"Floating" transit stops work well with bicycles
Ever played a game of leapfrog with a bus while riding your bike? Some cities are using "floating" transit stops so buses don't have to pull into the bike lane to discharge passengers. Could one work here?
A floating light rail stop in San Francisco.
Since buses (and sometimes streetcars) discharge passengers onto the sidewalk on the right side of the street, bicyclists often face conflicts with transit vehicles or transit riders. That's one of the primary reasons the Pennsylvania Avenue cycletrack was put in the middle of the street, rather than as a pair of curb-side bike lanes.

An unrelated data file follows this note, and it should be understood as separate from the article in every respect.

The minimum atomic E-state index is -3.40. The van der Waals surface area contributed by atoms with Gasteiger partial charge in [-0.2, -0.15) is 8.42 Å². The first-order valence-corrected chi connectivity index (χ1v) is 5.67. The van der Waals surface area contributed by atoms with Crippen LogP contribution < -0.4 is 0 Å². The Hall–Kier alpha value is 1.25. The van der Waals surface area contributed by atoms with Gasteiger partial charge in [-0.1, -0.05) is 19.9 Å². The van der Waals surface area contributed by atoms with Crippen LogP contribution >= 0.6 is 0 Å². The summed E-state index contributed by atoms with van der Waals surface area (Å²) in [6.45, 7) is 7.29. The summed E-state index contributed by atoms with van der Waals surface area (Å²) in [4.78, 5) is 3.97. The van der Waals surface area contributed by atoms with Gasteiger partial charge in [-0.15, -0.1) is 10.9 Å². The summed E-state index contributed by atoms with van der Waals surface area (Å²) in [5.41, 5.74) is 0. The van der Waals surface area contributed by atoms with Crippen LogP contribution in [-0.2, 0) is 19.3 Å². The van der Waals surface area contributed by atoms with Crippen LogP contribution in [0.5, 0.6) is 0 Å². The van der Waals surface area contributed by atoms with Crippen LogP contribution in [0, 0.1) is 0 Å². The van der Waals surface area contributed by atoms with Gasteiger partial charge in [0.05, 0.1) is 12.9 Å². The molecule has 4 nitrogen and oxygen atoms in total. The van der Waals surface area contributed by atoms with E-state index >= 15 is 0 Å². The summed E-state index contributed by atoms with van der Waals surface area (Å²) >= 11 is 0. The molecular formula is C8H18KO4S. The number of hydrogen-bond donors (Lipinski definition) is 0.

These "floating" transit stops make it possible for cyclists to stay next to the curb, while still allowing transit vehicles to stop without blocking the bike lane. As the video shows, cyclists and transit riders share the space easily.
With DC's growing network of bike lanes and cycletracks, conflicts with transit stops are going to grow. Floating stops like this could be a solution to the problem.
- This building is way too short
- Five bus lines everyone in DC should know, love, and use
- DC Council chairman Phil Mendelson is blocking Mayor Bowser's zoning board nominee
- Chicago has examples of a cheap way to bring rail transit to more people: infill stations
- Petworth residents complained drivers are speeding. DC says it's true, but "acceptable."
- Think you know Metro? It's whichWMATA week 70
- Here's where a protected bikeway could go on the east side of downtown